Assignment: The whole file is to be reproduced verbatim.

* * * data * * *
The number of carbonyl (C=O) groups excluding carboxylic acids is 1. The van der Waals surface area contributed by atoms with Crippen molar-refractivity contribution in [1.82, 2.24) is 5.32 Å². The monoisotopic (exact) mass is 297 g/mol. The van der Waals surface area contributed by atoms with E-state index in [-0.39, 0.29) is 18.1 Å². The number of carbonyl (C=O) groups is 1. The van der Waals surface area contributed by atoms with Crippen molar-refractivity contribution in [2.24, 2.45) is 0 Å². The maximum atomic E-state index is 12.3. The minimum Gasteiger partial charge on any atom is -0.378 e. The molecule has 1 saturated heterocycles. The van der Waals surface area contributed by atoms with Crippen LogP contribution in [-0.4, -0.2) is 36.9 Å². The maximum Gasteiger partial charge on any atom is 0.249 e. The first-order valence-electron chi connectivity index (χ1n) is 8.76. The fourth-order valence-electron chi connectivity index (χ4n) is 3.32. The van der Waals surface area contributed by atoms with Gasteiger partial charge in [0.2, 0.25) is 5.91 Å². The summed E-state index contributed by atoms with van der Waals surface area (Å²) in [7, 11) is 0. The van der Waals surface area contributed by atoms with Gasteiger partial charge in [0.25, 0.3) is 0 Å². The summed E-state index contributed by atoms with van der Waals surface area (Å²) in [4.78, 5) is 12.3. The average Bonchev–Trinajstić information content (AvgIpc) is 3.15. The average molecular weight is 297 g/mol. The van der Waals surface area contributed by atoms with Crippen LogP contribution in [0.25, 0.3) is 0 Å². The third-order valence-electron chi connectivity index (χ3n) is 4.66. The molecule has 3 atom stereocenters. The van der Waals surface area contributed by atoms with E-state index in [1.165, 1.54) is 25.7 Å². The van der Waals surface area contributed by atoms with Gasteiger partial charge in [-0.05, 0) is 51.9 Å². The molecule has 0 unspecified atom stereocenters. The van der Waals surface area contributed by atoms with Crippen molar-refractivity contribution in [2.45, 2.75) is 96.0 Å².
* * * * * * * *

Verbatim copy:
The number of carbonyl (C=O) groups excluding carboxylic acids is 1. The van der Waals surface area contributed by atoms with Crippen molar-refractivity contribution in [1.82, 2.24) is 5.32 Å². The monoisotopic (exact) mass is 297 g/mol. The van der Waals surface area contributed by atoms with E-state index in [-0.39, 0.29) is 18.1 Å². The number of carbonyl (C=O) groups is 1. The van der Waals surface area contributed by atoms with Crippen molar-refractivity contribution in [2.24, 2.45) is 0 Å². The maximum atomic E-state index is 12.3. The minimum Gasteiger partial charge on any atom is -0.378 e. The molecule has 1 saturated heterocycles. The van der Waals surface area contributed by atoms with Crippen LogP contribution in [-0.4, -0.2) is 36.9 Å². The maximum Gasteiger partial charge on any atom is 0.249 e. The first-order valence-electron chi connectivity index (χ1n) is 8.76. The fourth-order valence-electron chi connectivity index (χ4n) is 3.32. The van der Waals surface area contributed by atoms with Gasteiger partial charge in [0.2, 0.25) is 5.91 Å². The summed E-state index contributed by atoms with van der Waals surface area (Å²) in [7, 11) is 0. The van der Waals surface area contributed by atoms with Gasteiger partial charge in [0.25, 0.3) is 0 Å². The summed E-state index contributed by atoms with van der Waals surface area (Å²) in [4.78, 5) is 12.3. The average Bonchev–Trinajstić information content (AvgIpc) is 3.15. The average molecular weight is 297 g/mol. The van der Waals surface area contributed by atoms with Crippen LogP contribution in [0.25, 0.3) is 0 Å². The third-order valence-electron chi connectivity index (χ3n) is 4.66. The molecule has 3 atom stereocenters. The van der Waals surface area contributed by atoms with E-state index in [1.165, 1.54) is 25.7 Å². The van der Waals surface area contributed by atoms with Gasteiger partial charge in [-0.05, 0) is 51.9 Å². The molecule has 0 unspecified atom stereocenters. The van der Waals surface area contributed by atoms with Crippen molar-refractivity contribution in [2.45, 2.75) is 96.0 Å².